The smoke is here. Hazardous air quality in Seattle as wildfires rage
Dark skies and a thick blanket of smoky air hang over the area.
Update: Saturday, September 12, 4:30 p.m.
Cooler weather and decreasing wind has helped to slow the wildfires raging across the Northwest but the lack of wind has also helped trap a blanket of smoke over the Puget Sound region this weekend. On Saturday afternoon, The Puget Sound Clear Air Agency warned that the air quality will likely remain unhealthy through most of Sunday.
The worst air pollution was expected peak on Saturday in Western Washington, then winds will start to bring better air first to coastal areas before moving east, according to the Washington Smoke Blog. Public health officials urge residents to stay indoors with the windows shut and to use air purifiers if possible.
Rain in the Seattle weather forecast for Monday and Tuesday is also expected to improve conditions significantly.
Original story published September 11:
Air quality in Seattle has turned hazardous, the most severe rating, according to the state Department of Ecology.
Smoke from wildfires burning in California and Oregon made its way through Western Washington overnight Thursday, blown in by shifting winds from the southwest.
According to the National Weather Service, there could be some relief on Sunday as the onshore flow starts to clear the air.
Air quality in the Seattle area earlier on Friday was considered unhealthy for everyone, according to the state Department of Ecology.
"Unhealthy air quality means that everyone, especially sensitive groups, should limit time spent spent outdoors, avoid strenuous activities outdoors, and choose light indoor activities," the Weather Service said in a bulletin.
To encourage people to stay indoors, Seattle Mayor Jenny Durkan said the city is closing its parks.
“Because of the air quality and the hazard that it presents to all of us, all Seattle parks, beaches, boat ramps and playfields will be closed through Sunday,” Durkan said at a Friday press conference. “We will not be issuing any citations, but we really please urge everybody to stay inside.”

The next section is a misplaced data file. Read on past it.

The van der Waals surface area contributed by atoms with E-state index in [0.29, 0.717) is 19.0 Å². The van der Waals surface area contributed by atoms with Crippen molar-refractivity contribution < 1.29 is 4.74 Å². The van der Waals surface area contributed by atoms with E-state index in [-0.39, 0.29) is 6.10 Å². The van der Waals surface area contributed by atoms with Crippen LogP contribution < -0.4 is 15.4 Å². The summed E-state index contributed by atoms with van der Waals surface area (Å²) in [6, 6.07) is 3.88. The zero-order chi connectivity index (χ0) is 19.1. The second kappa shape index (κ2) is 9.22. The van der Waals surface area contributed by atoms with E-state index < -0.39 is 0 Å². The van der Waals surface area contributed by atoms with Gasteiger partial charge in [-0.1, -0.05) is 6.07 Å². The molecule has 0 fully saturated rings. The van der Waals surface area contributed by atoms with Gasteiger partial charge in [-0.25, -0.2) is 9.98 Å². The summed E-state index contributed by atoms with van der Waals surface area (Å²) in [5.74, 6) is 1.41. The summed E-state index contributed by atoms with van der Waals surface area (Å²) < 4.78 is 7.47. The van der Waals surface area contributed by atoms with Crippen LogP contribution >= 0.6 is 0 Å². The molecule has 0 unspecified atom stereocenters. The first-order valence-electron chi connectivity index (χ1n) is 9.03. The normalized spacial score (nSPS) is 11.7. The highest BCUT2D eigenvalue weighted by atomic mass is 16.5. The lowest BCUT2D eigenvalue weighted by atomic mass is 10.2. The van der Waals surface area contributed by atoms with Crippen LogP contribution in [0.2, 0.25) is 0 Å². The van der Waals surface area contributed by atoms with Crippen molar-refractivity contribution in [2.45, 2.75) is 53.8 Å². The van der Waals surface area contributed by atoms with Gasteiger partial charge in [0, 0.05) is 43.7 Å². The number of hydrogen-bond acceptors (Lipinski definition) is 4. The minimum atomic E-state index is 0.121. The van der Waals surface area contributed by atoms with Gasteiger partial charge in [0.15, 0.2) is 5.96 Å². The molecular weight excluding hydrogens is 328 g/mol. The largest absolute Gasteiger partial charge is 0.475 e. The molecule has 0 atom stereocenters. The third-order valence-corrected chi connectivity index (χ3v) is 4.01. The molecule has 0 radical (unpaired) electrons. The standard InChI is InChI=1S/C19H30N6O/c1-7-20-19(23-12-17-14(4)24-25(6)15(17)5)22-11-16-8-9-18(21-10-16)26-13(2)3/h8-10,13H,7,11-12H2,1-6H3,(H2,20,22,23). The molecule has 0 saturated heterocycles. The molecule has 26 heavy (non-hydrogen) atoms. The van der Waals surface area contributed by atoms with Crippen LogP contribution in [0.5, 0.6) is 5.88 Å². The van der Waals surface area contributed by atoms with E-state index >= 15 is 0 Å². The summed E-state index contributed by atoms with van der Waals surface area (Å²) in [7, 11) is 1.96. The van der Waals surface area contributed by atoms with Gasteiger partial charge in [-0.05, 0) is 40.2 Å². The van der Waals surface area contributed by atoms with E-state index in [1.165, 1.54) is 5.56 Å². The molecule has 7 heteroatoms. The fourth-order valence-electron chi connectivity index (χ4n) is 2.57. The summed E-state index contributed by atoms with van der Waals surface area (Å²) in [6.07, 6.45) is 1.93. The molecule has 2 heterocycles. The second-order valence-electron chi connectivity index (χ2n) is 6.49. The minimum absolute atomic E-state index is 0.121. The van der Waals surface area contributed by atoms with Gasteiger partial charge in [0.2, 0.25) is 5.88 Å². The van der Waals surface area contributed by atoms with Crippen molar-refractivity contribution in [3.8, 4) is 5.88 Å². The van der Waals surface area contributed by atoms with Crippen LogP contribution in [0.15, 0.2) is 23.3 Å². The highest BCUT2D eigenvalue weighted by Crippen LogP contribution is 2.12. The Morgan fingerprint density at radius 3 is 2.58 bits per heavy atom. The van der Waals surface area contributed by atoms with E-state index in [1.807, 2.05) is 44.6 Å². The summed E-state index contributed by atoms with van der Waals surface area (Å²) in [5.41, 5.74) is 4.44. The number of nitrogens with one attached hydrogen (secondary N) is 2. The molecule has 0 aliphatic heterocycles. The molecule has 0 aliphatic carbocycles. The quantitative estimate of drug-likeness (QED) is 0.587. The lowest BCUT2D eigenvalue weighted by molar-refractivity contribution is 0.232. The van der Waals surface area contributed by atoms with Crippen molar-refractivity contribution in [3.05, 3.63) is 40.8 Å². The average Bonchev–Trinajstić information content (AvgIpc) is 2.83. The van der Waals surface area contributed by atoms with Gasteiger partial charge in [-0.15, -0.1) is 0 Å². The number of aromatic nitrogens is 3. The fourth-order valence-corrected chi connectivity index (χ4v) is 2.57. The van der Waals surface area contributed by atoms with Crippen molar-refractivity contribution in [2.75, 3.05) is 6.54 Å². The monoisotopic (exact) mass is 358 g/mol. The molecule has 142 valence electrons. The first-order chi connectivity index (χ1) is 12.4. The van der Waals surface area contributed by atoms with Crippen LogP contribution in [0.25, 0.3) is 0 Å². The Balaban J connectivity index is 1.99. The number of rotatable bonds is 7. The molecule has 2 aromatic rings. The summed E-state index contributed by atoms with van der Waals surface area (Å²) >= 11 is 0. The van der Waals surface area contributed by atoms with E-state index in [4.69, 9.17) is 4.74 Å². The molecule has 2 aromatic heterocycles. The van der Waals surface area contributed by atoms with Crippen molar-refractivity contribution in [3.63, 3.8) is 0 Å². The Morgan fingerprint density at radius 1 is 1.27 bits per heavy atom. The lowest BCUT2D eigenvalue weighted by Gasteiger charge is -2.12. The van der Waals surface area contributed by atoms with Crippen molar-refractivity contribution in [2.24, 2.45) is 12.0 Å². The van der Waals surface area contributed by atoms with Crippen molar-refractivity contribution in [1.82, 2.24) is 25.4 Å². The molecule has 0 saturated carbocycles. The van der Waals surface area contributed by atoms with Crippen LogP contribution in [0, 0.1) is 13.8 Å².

Health officials warned that cloth masks do not protect users from the smoky, hazardous air caused by wildfires. Jeff Duchin, health officer for Public Health Seattle & King County, said cloth masks are still recommended to prevent the spread of Covid-19.
“However they provide very limited if any protection against the small particles that we’re concerned with in an air quality wildfire event,” he said.
He said N-95 masks are better at screening out small particles but are still in short supply and needed for healthcare workers and first responders.
Duchin said the best way to stay safe from the smoky air is to stay indoors with doors and windows shut. For people without shelter, local officials are trying to find indoor options that also minimize the spread of Covid-19.
King County Executive Dow Constantine said the county would open a warehouse in Seattle’s Sodo neighborhood by Friday afternoon that had already been equipped as a “Covid recovery center.” That means it has good air filtration and no-touch hand-washing stations.
“We will welcome up to 77 people who are currently experiencing homelessness who need a safer place to stay as the air quality worsens,” Constantine said. “Each person will have their own space, separated by cloth partitions.”
But there are currently more than 5,000 people in King County estimated to be without shelter.
Durkan said they would work with providers to identify the most vulnerable people to give them access to the new beds. Officials said a lack of staffing is the biggest barrier to making more facilities available. They said the Salvation Army and the public health “reserve corps” will help staff the temporary Sodo shelter.